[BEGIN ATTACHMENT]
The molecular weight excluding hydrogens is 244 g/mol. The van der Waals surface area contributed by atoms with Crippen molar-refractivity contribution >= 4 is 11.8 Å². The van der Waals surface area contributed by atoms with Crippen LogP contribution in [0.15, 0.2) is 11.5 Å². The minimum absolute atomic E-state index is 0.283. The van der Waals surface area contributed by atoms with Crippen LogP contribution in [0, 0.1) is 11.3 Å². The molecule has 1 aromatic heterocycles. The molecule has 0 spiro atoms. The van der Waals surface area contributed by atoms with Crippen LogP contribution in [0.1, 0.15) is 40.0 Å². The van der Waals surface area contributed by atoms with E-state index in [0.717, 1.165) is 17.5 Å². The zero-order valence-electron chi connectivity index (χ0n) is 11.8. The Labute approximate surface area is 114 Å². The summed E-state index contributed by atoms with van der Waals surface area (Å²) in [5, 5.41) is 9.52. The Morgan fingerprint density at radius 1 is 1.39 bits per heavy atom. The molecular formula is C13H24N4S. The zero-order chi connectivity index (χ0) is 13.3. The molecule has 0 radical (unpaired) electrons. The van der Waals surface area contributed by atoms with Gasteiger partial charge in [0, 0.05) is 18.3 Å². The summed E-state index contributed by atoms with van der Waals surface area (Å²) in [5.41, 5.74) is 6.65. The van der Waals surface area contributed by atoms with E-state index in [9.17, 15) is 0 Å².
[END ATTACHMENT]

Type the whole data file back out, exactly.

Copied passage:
The molecular weight excluding hydrogens is 244 g/mol. The van der Waals surface area contributed by atoms with Crippen molar-refractivity contribution >= 4 is 11.8 Å². The van der Waals surface area contributed by atoms with Crippen LogP contribution in [0.15, 0.2) is 11.5 Å². The minimum absolute atomic E-state index is 0.283. The van der Waals surface area contributed by atoms with Crippen LogP contribution in [0, 0.1) is 11.3 Å². The molecule has 1 aromatic heterocycles. The molecule has 0 spiro atoms. The van der Waals surface area contributed by atoms with Crippen LogP contribution in [0.1, 0.15) is 40.0 Å². The van der Waals surface area contributed by atoms with E-state index in [0.717, 1.165) is 17.5 Å². The zero-order valence-electron chi connectivity index (χ0n) is 11.8. The Labute approximate surface area is 114 Å². The summed E-state index contributed by atoms with van der Waals surface area (Å²) in [5, 5.41) is 9.52. The Morgan fingerprint density at radius 1 is 1.39 bits per heavy atom. The molecular formula is C13H24N4S. The zero-order chi connectivity index (χ0) is 13.3. The molecule has 0 radical (unpaired) electrons. The van der Waals surface area contributed by atoms with Gasteiger partial charge in [0, 0.05) is 18.3 Å². The summed E-state index contributed by atoms with van der Waals surface area (Å²) in [5.41, 5.74) is 6.65. The van der Waals surface area contributed by atoms with E-state index in [9.17, 15) is 0 Å².